The Economy Ministry told the STA there had been no final decision yet about compensation. If one is made, the government will first set the criteria for eligibility and require evidence.
"In recent months some oil companies have proactively sent 'notifications of damages' to the [ministry], but we do not consider these formal claims," it said.
Under the law on price controls, the government has the prerogative to decide whether to reimburse companies or not. It also decides on the appropriate means of compensation, either financial remuneration, tax benefits or other forms of financial incentives, it said.
STA, 24 August 2022 - A survey conducted by the Chamber of Trade Crafts and Small Business (OZS) among its members has shown the high energy costs are threatening the existence of one out of three businesses surveyed. As the situation is to worsen further, the chamber urged the government to set out measures to help the economy in 2023 as soon as possible.
Following a similar appeal issued by the Chamber of Commerce and Industry (GZS), its counterpart representing large companies, the OZS noted "enormous, even five-fold" increase in electricity and gas bills this year, expressing concerns for 2023.
The survey conducted among 820 entrepreneurs members of the OZS in recent weeks showed that three out of four expect the high energy costs will slash their profits and 32% said the existence of their company was under threat.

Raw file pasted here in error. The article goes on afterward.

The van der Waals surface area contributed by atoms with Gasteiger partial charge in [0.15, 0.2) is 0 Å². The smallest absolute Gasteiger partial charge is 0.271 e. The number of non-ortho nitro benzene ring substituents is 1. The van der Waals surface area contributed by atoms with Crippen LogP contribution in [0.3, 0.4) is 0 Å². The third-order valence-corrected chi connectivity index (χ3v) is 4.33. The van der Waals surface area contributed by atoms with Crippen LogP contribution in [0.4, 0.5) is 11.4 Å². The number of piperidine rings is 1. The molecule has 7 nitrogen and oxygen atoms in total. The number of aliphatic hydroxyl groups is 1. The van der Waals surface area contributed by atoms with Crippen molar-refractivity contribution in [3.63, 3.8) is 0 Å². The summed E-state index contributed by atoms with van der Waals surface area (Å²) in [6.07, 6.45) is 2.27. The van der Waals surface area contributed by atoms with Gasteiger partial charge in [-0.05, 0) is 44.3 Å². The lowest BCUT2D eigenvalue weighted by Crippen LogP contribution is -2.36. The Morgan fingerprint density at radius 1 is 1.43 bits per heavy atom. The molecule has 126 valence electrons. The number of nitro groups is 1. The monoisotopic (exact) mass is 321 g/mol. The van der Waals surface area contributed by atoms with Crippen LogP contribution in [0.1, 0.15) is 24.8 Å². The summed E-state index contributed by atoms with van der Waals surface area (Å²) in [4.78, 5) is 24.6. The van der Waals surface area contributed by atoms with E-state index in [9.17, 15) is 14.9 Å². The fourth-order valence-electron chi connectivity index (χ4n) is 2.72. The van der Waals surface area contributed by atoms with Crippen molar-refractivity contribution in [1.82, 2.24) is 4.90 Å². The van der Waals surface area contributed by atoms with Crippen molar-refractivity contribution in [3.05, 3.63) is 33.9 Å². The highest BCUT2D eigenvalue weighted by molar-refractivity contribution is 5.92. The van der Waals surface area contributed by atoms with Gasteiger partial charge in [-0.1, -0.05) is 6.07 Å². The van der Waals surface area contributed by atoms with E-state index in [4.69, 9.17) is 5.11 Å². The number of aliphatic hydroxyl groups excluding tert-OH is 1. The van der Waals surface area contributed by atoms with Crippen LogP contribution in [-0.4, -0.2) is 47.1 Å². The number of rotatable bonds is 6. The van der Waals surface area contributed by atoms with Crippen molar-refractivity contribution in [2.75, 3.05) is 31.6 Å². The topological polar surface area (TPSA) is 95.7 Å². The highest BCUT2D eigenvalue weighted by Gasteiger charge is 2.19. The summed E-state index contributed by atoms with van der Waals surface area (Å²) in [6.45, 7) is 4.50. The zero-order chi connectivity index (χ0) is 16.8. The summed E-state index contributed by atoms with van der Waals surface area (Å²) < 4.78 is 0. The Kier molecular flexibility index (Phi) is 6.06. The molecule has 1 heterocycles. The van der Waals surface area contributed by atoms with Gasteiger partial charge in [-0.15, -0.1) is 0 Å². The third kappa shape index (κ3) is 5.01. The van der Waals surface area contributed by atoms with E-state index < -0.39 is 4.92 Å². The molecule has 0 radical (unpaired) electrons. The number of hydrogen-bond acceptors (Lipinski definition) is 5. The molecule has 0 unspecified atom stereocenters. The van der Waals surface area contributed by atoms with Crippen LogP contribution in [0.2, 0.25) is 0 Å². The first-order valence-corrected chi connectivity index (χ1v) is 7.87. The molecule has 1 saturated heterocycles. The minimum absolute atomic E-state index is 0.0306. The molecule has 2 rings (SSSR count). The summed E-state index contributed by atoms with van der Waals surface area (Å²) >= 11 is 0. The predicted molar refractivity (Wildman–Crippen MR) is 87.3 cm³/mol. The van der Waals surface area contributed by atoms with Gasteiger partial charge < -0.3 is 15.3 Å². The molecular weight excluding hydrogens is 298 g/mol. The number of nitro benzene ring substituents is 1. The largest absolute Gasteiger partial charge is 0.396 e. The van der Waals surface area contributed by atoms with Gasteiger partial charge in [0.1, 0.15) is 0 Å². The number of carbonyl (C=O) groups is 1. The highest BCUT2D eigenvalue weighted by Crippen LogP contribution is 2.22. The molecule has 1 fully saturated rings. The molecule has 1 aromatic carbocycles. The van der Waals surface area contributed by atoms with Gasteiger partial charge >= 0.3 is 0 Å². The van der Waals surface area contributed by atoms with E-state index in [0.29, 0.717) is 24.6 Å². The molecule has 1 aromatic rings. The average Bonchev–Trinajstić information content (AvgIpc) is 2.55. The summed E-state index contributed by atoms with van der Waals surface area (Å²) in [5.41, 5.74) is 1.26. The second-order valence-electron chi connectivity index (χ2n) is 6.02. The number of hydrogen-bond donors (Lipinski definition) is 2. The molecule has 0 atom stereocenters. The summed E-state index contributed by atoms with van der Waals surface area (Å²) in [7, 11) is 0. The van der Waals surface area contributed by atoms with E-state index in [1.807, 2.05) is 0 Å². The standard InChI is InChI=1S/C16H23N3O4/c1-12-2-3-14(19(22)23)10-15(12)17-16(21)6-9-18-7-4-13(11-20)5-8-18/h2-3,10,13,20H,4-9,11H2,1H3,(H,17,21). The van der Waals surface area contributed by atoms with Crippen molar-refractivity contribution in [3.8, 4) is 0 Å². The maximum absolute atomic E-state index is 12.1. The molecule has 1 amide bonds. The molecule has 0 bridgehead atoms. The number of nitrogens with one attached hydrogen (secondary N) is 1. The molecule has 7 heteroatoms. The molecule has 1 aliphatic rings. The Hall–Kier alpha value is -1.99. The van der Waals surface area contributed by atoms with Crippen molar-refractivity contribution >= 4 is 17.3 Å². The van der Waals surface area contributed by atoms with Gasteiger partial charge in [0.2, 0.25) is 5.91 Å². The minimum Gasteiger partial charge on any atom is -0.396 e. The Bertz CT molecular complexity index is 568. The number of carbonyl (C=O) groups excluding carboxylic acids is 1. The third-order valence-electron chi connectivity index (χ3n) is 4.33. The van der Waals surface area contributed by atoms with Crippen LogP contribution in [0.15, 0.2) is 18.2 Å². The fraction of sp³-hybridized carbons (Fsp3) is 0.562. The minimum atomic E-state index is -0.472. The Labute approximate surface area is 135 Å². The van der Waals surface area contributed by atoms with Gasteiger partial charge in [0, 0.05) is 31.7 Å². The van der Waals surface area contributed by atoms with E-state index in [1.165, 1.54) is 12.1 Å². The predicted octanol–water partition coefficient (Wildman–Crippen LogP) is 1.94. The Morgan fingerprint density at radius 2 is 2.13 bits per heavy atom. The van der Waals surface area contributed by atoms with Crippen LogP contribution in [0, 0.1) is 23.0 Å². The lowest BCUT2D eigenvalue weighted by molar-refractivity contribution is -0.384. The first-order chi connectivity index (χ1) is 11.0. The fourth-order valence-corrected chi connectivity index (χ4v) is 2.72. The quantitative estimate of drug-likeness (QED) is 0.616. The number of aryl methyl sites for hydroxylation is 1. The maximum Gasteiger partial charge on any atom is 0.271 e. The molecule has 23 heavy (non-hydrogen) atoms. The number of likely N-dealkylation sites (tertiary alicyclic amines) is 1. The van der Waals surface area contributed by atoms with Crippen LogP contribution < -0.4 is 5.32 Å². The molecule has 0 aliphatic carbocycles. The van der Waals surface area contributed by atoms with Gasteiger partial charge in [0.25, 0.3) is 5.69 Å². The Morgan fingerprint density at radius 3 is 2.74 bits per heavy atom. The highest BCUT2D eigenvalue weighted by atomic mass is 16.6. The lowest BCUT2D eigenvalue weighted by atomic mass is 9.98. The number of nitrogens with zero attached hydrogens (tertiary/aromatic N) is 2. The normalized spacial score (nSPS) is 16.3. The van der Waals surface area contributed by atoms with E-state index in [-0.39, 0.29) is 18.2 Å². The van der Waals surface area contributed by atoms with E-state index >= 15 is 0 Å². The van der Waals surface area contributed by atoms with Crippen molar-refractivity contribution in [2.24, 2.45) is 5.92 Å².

Almost one in three (29%) said they would have to scale down their operations and 15% were considering layoffs.
More than half of the surveyed businesses (53%) saw their electricity bills rise by up to 50% on last year, 29% say they went up by 50-100% and the remaining 18% are now paying 100-500% higher electricity bills.
As many as 69% of those surveyed have not yet signed contracts for power supply in 2023.
When it comes to gas bills, 59% reported an increase of up to 50%, 22% saw their bills go up by 50-100% and the remaining 19% reported a 100-500% surge.
Based on the survey, the OZS estimates the capping of prices for small businesses will cover most small entrepreneurs, but with larger consumers the government package to help businesses cope with high electricity and gas prices would not suffice.
The OZS urged the government to follow up with a more extensive scheme, as well as job-retention schemes to be able to furlough their workers or put them on shortened work time, which they say proved effective during the Covid-19 crisis.